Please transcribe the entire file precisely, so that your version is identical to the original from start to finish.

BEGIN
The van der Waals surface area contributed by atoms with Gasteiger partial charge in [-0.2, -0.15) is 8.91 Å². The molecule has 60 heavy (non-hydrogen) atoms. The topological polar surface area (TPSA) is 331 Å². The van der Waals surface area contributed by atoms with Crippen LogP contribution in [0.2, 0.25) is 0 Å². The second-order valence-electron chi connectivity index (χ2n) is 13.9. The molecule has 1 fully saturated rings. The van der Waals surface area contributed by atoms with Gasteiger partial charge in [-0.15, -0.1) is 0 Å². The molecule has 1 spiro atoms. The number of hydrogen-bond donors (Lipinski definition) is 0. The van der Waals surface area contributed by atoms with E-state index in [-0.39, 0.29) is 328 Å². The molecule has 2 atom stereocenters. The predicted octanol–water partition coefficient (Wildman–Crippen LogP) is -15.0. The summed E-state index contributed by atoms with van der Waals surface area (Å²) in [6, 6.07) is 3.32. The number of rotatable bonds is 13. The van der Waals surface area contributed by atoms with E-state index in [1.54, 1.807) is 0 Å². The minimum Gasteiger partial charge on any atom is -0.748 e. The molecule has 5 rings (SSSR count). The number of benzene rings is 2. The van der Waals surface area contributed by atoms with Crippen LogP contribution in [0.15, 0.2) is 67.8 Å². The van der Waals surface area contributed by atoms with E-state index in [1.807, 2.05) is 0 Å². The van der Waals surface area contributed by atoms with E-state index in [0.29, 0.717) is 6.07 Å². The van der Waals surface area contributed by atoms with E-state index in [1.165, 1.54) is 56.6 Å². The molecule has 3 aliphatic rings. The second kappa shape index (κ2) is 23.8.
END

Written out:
The van der Waals surface area contributed by atoms with Gasteiger partial charge in [-0.2, -0.15) is 8.91 Å². The molecule has 60 heavy (non-hydrogen) atoms. The topological polar surface area (TPSA) is 331 Å². The van der Waals surface area contributed by atoms with Crippen LogP contribution in [0.2, 0.25) is 0 Å². The second-order valence-electron chi connectivity index (χ2n) is 13.9. The molecule has 1 fully saturated rings. The van der Waals surface area contributed by atoms with Gasteiger partial charge in [-0.15, -0.1) is 0 Å². The molecule has 1 spiro atoms. The number of hydrogen-bond donors (Lipinski definition) is 0. The van der Waals surface area contributed by atoms with E-state index in [-0.39, 0.29) is 328 Å². The molecule has 2 atom stereocenters. The predicted octanol–water partition coefficient (Wildman–Crippen LogP) is -15.0. The summed E-state index contributed by atoms with van der Waals surface area (Å²) in [6, 6.07) is 3.32. The number of rotatable bonds is 13. The van der Waals surface area contributed by atoms with E-state index in [1.54, 1.807) is 0 Å². The minimum Gasteiger partial charge on any atom is -0.748 e. The molecule has 5 rings (SSSR count). The number of benzene rings is 2. The van der Waals surface area contributed by atoms with Crippen LogP contribution in [0.15, 0.2) is 67.8 Å². The van der Waals surface area contributed by atoms with E-state index in [1.807, 2.05) is 0 Å². The van der Waals surface area contributed by atoms with E-state index in [0.29, 0.717) is 6.07 Å². The van der Waals surface area contributed by atoms with E-state index in [1.165, 1.54) is 56.6 Å². The molecule has 3 aliphatic rings. The second kappa shape index (κ2) is 23.8.